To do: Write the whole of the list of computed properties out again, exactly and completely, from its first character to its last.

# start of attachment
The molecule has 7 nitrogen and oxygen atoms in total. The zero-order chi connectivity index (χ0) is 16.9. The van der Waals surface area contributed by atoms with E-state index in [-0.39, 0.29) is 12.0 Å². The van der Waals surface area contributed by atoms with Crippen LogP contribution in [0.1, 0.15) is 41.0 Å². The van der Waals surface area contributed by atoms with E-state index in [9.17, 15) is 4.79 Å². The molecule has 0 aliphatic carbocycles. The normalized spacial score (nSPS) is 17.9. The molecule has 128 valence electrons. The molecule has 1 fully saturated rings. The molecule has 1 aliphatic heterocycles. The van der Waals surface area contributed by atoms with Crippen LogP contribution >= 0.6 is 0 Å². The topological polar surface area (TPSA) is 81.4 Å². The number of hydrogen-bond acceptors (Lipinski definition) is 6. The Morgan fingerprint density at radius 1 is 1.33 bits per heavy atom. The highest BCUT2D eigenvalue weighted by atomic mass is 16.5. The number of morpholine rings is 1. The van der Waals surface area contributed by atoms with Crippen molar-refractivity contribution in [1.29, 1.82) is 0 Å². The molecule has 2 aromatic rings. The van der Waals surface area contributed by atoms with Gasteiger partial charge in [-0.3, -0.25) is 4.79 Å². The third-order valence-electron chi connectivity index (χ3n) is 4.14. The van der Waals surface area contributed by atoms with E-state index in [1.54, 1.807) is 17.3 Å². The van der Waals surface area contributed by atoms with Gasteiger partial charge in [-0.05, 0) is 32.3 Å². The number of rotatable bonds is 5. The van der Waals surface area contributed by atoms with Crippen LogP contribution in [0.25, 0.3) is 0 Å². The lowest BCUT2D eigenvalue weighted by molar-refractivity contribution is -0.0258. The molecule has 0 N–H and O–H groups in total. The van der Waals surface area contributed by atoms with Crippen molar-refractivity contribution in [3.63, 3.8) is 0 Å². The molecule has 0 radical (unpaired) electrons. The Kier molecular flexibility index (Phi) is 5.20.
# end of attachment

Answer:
The molecule has 7 nitrogen and oxygen atoms in total. The zero-order chi connectivity index (χ0) is 16.9. The van der Waals surface area contributed by atoms with E-state index in [-0.39, 0.29) is 12.0 Å². The van der Waals surface area contributed by atoms with Crippen LogP contribution in [0.1, 0.15) is 41.0 Å². The van der Waals surface area contributed by atoms with E-state index in [9.17, 15) is 4.79 Å². The molecule has 0 aliphatic carbocycles. The normalized spacial score (nSPS) is 17.9. The molecule has 128 valence electrons. The molecule has 1 fully saturated rings. The molecule has 1 aliphatic heterocycles. The van der Waals surface area contributed by atoms with Crippen LogP contribution >= 0.6 is 0 Å². The topological polar surface area (TPSA) is 81.4 Å². The number of hydrogen-bond acceptors (Lipinski definition) is 6. The Morgan fingerprint density at radius 1 is 1.33 bits per heavy atom. The highest BCUT2D eigenvalue weighted by atomic mass is 16.5. The number of morpholine rings is 1. The van der Waals surface area contributed by atoms with Crippen molar-refractivity contribution in [1.29, 1.82) is 0 Å². The molecule has 2 aromatic rings. The van der Waals surface area contributed by atoms with Gasteiger partial charge in [-0.3, -0.25) is 4.79 Å². The third-order valence-electron chi connectivity index (χ3n) is 4.14. The van der Waals surface area contributed by atoms with E-state index in [1.54, 1.807) is 17.3 Å². The van der Waals surface area contributed by atoms with Gasteiger partial charge in [-0.05, 0) is 32.3 Å². The number of rotatable bonds is 5. The van der Waals surface area contributed by atoms with Crippen LogP contribution in [0.25, 0.3) is 0 Å². The lowest BCUT2D eigenvalue weighted by molar-refractivity contribution is -0.0258. The molecule has 0 N–H and O–H groups in total. The van der Waals surface area contributed by atoms with Crippen molar-refractivity contribution in [3.63, 3.8) is 0 Å². The molecule has 0 radical (unpaired) electrons. The Kier molecular flexibility index (Phi) is 5.20.